The way people watch television has changed drastically over the past few years. It’s no longer the norm to sit through wave after wave of commercials while watching primetime network TV. If a person is interested in a show like Designated Survivor or The Walking Dead, more often than not they will just wait until it’s available to rent on Amazon or iTunes the very next day. That way they won’t have to watch any ads at all and can consume the episode at their own pace. With the emergence of services like Netflix and Hulu, the power is in the hands of the consumer. This puts weekly eposodic shows like HBO’s Westworld at a disadvantage.
When new seasons of Stranger Things and House of Cards debut, people often binge watch every episode over a single weekend. This removes the risk of spoilers, and watching new seasons in this way allows fans to feel part of the conversation about a certain show for a short period of time. However, cable channels like HBO and Showtime are still churning out new episodes of their hit shows on a weekly schedule, and this has had a negative impact on one of 2016’s biggest series.
Westworld is a captivating, original, and often brilliant sci-fi show that’s based on a 1973 film. It tells the story of a high-profile company that offers its consumers the chance to visit an amusement park of sorts called Westworld, where they are allowed to kill or have sex with any life-like robot they please. It asks the classic question of what it means to be human. In its first few episodes, Westworld introduces quite a lot of characters and intriguing plot points, most of which are begging to be answered. This, of course, led to the Internet dissecting every little scene and character moment in those first episodes, leading to plenty of fan theories and conspiracies.
As it turned out, without spoiling too much, some of those theories were correct. Fans actually predicted some of the biggest reveals in the show and this ruined some surprises down the line. There are three particular plot twists that Westworld throws at the viewer in its last three episodes. But due to the excessive amount of theories and research done by countless fans, instead of people being genuinely shocked, viewers saw these twists coming a mile away. It’s been the show’s number one problem: it was never given the chance to tell its story at its own pace.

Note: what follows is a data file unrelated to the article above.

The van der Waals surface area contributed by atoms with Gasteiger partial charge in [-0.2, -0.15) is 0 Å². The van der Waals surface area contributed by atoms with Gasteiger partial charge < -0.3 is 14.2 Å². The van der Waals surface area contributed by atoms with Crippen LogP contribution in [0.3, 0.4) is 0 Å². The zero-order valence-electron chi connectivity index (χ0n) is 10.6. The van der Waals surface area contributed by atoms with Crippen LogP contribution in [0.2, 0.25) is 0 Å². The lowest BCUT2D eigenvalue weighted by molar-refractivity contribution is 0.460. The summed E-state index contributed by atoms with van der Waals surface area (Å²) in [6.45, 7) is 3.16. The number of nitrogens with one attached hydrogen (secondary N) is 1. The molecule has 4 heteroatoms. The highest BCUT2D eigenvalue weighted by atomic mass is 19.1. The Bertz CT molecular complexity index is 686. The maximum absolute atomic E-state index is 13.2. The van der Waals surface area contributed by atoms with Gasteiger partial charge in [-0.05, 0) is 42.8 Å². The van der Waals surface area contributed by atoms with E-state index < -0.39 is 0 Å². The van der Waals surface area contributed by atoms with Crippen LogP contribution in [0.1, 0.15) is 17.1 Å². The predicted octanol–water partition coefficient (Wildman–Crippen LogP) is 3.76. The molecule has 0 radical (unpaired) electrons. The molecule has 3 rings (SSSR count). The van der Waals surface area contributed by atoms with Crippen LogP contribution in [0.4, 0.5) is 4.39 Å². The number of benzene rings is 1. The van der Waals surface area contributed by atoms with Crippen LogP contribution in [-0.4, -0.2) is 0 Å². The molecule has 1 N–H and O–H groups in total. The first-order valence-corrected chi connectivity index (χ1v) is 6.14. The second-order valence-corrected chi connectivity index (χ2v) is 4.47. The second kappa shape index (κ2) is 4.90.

Now, some would argue that the actual reveals weren’t all that great, and Westworld’s writing and overall plot are too bloated and convoluted. However, there’s no denying just how much the Internet took every single episode apart scene by scene. By the time the finale rolled around, not even someone like Alfred Hitchcock, the master of suspense, could have shocked the viewer.
The main reason this happened is because the manner in which Westworld was rolled out by HBO. This is a show that needed to be on Netflix or Amazon because people would have consumed the entire first season in a short amount of time. That way, all of the theories and discussion about Westworld would have likely came after everyone had already finished the finale. Thus, all of the big plot twists would have actually been, well, surprising.
Westworld is the first high profile show that fell victim to the new way people consume content. It’s in this digital age where viewers demand to be given entire seasons all in one go. While a series like Game of Thrones still benefits from having new episodes debut on a weekly basis, it doesn’t rely on major twists to engage the viewer. The love for Game of Thrones stems from its grandiose tale about powerful people killing each other, as well as the show’s strong cast of characters.
Westworld, on the other hand, hooked its viewers by introducing plenty of puzzles and a promise to solve all of them in a clever way. It most definitely would’ve done a better job at this if HBO just released the entire season over one weekend.